Again, I chose not to address the staying out late with her as things were mostly getting done, and I wrote it off as the kind of antics I pulled when I was 21 and went out to a club the night before a mid-term was due. The difference, of course, was that I made those bad choices in college…she made them before she was taking care of my child.

Does that mean the slap from September happened? I know E can push my buttons a hell of a lot easier when I’m sleep deprived. As much as my American cultural values go counter to this, were we to hire another maid, I would think very hard about a curfew on working nights…not because of the prostitution (although, again, had she been moonlighting and gotten arrested WE would have gotten in trouble–so we have my values versus actual consequences there) but because it affected her job performance, and she was not mature enough to realize that she needed to party less during the week.
We gave her far more freedom than she’d experienced at any previous job…and I think she lost sight of her priorities. Which doesn’t make it our fault…but I think if we were to hire a maid, I’d remember the cardinal rule of classroom mangement from my teacher days–you can ALWAYS lighten up, but it’s almost impossible to become strict after giving students too much freedom/responsibility too fast.

4-Think long and hard about leaving your maid alone in your home for weeks at a time.

We found photos of a mostly naked man in our home on her phone. There were, apparently, according to other helpers (NOW they tell me) wild parties in our home while we were out of country.
In the future, I would hesitate to leave a helper alone in my home for weeks on end (we are often gone for 2-3 weeks at a time). Most agencies will let your helper stay with them when you are out of country. I scoffed at that as disrespectful. Now I might.

I’m not saying don’t do it…I’m saying think long and hard first.

In the end, all my advice boils down to one thing–don’t be so blindly trusting. Let trust be earned, not just given blindly. Stop and re-examine if your helpers are still worthy of your trust from time to time, and don’t let yourself be blind to things you just don’t want to see.

Looking back, I can see that I deserve some share of blame.

Helpers do become part of your family. But I think it’s important to remember that it’s a process, and that it doesn’t happen overnight. Trusting too fast too much, and letting the friendship that you develop with them get in the way of honest job assessment is a mistake.

In the end, I have to admit that I am probably not a great manager. It’s certainly a reason to not get another helper that lives with us. I felt too invested in and too responsible for B–I’m much happier with the type of relationships we’re building now with the people we’re working with. A live out cleaner feels much more low stakes (and I don’t feel guilty over putting my jewelry box and our important papers in the office, locking the door and taking the key with me), as does a live-out baby sitter (whom I felt no guilt over being picky about her qualifications). That is what is right for us.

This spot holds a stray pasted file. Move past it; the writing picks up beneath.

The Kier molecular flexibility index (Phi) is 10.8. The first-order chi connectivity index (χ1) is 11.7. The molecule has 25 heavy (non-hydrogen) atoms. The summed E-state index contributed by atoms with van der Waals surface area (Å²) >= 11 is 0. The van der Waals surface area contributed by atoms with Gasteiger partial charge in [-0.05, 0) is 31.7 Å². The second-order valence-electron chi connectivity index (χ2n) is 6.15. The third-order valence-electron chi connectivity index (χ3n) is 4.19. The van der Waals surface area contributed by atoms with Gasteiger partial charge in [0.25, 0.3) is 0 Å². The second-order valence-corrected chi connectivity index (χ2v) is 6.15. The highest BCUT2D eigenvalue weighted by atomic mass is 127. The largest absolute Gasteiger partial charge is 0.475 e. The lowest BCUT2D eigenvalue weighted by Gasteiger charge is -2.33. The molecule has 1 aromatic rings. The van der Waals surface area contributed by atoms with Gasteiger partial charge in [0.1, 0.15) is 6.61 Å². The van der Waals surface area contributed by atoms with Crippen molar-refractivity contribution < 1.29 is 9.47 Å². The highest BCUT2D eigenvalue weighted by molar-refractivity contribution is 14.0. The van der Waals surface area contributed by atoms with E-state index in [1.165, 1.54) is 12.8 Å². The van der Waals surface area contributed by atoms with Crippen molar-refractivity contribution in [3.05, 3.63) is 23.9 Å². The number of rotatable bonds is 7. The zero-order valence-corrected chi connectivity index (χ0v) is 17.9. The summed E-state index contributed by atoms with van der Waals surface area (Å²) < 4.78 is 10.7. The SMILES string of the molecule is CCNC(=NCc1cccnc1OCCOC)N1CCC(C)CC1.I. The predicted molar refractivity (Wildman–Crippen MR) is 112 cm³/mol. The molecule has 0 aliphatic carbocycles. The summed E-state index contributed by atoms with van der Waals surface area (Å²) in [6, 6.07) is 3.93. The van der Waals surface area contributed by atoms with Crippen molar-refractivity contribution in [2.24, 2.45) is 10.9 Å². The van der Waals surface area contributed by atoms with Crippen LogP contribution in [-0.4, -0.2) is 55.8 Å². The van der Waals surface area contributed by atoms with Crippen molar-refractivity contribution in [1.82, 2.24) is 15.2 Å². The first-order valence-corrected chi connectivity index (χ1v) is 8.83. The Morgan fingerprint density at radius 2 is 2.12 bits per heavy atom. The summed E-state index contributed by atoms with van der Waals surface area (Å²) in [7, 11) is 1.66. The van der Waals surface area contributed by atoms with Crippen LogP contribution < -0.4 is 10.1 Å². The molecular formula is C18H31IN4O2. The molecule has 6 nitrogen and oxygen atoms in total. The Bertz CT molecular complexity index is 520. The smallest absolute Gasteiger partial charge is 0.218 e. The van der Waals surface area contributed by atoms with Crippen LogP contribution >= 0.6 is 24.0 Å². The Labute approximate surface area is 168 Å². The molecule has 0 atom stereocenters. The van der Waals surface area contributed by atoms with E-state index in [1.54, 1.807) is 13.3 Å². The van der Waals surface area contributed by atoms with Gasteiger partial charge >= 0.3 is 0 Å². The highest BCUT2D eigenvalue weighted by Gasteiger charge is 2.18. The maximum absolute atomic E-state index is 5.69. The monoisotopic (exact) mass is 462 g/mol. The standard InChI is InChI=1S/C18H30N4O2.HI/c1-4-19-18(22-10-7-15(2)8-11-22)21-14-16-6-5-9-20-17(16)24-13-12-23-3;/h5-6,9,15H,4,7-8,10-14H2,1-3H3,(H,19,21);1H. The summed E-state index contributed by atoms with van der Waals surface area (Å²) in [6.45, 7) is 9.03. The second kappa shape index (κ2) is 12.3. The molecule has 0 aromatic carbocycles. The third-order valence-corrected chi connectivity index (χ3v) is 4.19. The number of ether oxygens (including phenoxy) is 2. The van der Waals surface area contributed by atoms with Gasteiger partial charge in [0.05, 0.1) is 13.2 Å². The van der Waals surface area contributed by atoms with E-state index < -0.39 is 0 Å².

Singapore requires that you take a test my three year old could pass to be an employer. They even bring up some of this in their videos that you watch before taking the test. However, the videos are so over dramatic (the maid who falls out of a window and dies because she didn’t listen to her ma’am, for one) that they’re hard to take seriously.

There is a LOT of peer pressure to hire a live in maid. Other expats will say “I don’t know how you do it!” or “I’d be so lost without my helper;” hell, I’ve said those things. People assume that you can be available at any time, and that you have support people to deal with the kids or to be at home for the installation/delivery/pickup of whatever. It can be exceedingly frustrating to have to explain time and time again that you don’t have that support. Don’t hire a maid just because it’s the cultural norm for expats…REALLY think about whether you can be a good employer/manager.

There are plenty of people for whom is absolutely the right choice. Were I to get pregnant again (not going to happen, but just to say “what if”) I would absolutely need far more support, and a live in helper would be the right choice. If Ravi traveled all the time, like some of my friends husbands do… If I worked full time… If I were a better manager… Any of those might make a live in maid the right choice for our family again.

Your family is your decision, and never feel like you should have to justify your choice to have or not have a maid to me or to anyone.

I own that I made mistakes as an employer. I hope that in owning those mistakes in a public manner like this that others can gain a more balanced perspective of the negatives without the sort of xenophobic bullshit that usually gets slung around, or without trying to paint the employer as a beleaguered saint. I would never paint all helpers with B’s brush, nor would I ever argue that I’m an innocent with no culpability.